The result is the silkiest, smoothest, most delectably textured ice cream I’ve made to date. The cherry chunks provide delicious contrast to the ice cream’s smoothness, and boost the cherry flavour. The ice cream itself is sublime. It’s a perfect balance between cherry and vanilla flavours. Leave out the extract, and you’ll have an amazing, creamy, smooth cherry ice cream.

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The cherry harvest went swimmingly this year.

Cherry Vanilla Ice Cream

Ingredients:

For the custard base:
3 generous cups heavy cream
1 1/2 TBS unsalted butter
8 egg yolks
generous 3/4 cup white sugar
2 scant tsp. vanilla extract

For the cherry mixture:
1 – 1.5 lbs. pitted Bing cherries
generous 1/2 cup white sugar
1 1/2 tsp. lemon juice
3 TBS Kirsch liqueur, optional

Method:

For the custard base:
Place cream and butter in a 2 – 3 quart heavy-bottomed saucepan. Heat over medium-low heat, stirring occasionally to ensure the butter melts, until liquid reaches a simmer. (It’s fine if it reaches a boil, but be warned – if it gets to the boiling point, it will attempt to boil over and out of the pan.)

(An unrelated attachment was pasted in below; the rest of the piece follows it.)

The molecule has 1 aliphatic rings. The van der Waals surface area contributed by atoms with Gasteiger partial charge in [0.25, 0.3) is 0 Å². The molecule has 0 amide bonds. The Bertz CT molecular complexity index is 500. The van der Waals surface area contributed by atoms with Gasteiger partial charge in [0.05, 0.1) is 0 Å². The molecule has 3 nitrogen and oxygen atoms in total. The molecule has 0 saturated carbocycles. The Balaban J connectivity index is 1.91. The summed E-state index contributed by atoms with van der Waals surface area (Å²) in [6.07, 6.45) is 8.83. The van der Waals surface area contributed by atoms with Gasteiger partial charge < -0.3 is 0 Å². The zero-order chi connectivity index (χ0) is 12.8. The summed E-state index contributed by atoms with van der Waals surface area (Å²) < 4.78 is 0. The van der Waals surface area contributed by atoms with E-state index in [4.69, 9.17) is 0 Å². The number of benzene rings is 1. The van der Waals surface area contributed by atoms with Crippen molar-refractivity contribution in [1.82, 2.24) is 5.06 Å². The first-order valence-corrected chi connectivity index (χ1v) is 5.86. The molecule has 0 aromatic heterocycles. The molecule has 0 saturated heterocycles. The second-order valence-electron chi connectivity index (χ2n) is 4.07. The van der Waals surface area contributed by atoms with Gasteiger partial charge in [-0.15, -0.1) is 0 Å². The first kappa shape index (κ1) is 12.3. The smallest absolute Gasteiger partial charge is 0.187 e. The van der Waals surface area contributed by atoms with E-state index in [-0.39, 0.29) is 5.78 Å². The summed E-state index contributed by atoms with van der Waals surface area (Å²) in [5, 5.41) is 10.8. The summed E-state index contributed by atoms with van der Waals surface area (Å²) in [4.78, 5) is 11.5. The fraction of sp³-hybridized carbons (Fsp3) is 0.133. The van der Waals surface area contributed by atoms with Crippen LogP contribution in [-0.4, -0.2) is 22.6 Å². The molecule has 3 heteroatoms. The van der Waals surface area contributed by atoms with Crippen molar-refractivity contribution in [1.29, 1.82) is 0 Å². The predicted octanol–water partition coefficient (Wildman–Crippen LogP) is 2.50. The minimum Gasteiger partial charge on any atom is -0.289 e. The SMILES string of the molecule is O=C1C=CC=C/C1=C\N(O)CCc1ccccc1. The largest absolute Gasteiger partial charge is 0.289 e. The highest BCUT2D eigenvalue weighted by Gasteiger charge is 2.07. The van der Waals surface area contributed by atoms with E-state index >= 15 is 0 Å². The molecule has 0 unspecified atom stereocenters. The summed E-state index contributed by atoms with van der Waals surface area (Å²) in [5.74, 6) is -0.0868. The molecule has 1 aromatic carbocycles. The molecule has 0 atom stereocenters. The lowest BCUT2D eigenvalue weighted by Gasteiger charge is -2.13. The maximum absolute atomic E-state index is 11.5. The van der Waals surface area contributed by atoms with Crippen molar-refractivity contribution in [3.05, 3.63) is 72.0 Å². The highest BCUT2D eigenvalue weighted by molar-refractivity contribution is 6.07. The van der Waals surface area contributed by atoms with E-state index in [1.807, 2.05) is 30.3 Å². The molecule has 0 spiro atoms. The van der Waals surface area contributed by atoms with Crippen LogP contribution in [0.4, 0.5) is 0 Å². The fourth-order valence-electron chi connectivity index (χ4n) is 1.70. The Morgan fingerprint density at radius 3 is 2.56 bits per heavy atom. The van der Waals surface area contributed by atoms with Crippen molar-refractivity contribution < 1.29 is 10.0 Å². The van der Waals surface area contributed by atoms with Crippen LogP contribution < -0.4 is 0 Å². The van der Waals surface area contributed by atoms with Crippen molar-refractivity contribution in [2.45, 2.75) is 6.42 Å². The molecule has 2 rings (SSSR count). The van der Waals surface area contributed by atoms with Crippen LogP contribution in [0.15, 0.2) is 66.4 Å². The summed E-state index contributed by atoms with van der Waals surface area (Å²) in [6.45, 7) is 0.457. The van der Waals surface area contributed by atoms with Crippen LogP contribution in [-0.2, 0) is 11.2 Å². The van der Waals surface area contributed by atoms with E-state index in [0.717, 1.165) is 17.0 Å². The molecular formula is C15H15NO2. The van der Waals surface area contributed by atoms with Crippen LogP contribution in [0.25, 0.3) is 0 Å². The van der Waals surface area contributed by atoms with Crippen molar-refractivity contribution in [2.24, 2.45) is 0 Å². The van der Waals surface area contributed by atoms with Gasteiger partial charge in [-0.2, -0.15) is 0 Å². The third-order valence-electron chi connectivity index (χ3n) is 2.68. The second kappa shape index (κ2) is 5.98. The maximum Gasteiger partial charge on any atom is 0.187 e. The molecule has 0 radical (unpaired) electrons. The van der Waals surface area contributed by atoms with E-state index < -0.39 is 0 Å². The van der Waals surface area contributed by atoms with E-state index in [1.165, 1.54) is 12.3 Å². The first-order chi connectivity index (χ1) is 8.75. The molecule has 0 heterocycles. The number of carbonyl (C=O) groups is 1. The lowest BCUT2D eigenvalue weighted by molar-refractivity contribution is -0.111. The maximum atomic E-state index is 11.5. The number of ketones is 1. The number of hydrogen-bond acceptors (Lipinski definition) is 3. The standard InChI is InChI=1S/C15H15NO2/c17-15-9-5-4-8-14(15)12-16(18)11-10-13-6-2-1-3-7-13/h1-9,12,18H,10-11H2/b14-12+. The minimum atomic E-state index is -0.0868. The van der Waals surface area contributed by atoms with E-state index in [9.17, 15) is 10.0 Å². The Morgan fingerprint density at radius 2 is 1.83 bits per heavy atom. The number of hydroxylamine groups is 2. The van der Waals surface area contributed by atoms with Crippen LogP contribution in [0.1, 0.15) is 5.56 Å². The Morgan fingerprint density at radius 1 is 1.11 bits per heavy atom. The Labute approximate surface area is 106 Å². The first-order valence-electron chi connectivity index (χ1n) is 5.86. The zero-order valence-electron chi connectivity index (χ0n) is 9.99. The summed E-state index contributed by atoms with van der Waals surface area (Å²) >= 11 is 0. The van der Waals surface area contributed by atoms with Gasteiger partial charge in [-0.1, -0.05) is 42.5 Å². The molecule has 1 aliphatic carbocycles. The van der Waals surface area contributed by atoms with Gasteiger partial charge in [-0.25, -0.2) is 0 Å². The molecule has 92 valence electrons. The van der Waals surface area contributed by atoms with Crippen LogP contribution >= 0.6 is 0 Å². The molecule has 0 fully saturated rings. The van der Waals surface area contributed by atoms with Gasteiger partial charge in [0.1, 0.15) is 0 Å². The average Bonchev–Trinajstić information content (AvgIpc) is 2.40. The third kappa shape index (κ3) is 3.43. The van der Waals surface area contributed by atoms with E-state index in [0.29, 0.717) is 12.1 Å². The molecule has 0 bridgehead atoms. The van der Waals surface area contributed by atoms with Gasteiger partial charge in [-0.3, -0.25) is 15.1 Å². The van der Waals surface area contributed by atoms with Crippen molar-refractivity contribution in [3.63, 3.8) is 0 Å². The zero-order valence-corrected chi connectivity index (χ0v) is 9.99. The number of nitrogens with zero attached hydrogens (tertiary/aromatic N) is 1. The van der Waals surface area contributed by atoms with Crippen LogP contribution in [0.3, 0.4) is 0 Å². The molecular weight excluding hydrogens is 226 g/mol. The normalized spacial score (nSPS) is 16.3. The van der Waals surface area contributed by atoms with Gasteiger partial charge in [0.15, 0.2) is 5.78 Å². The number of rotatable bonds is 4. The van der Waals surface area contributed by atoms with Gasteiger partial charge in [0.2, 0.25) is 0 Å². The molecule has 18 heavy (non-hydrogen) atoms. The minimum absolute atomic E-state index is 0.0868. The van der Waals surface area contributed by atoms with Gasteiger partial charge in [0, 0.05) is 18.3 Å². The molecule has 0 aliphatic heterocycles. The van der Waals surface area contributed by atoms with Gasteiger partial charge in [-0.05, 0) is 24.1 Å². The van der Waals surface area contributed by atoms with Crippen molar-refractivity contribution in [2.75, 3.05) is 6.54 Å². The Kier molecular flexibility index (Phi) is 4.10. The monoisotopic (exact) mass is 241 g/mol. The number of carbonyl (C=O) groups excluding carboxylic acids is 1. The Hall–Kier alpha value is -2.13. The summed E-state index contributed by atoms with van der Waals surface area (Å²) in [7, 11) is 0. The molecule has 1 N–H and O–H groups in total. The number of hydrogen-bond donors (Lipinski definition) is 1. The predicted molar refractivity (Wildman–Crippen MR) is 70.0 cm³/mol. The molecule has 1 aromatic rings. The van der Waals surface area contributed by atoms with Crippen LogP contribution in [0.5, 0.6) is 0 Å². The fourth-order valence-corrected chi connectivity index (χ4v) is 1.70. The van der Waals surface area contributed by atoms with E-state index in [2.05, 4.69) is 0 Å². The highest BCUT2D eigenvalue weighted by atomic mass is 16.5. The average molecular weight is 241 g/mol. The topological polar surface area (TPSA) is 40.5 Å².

Meanwhile, place the egg yolks and 3/4 cup sugar in a medium bowl. Make sure the bowl is large enough to accommodate the volume of the cream-butter mixture. Whisk the yolks and sugar together vigorously for 5 minutes; you want the yolks and sugar thoroughly mixed and thickened, and the longer you whisk, the thicker they will become.

When the cream is at a simmer or boil, take off the heat. Immediately pour it in a small, steady, slow stream into the yolk mixture, whisking like mad the whole time – if you don’t add the hot cream mixture to the yolks slowly while whisking, the yolks will cook. Take your time and add the hot mixture slowly. Once it is all incorporated in the yolk mixture, whisk for a minute to ensure everything is completely blended.

Take a bowl large enough to accommodate ice water and the saucepan and prepare it for the saucepan. You’ll plunge the hot saucepan into this bowl to quickly stop the contents cooking. Make sure there is not too much ice water in the bowl, or the ice water will spill over the sides of the saucepan and ruin the contents. Set aside.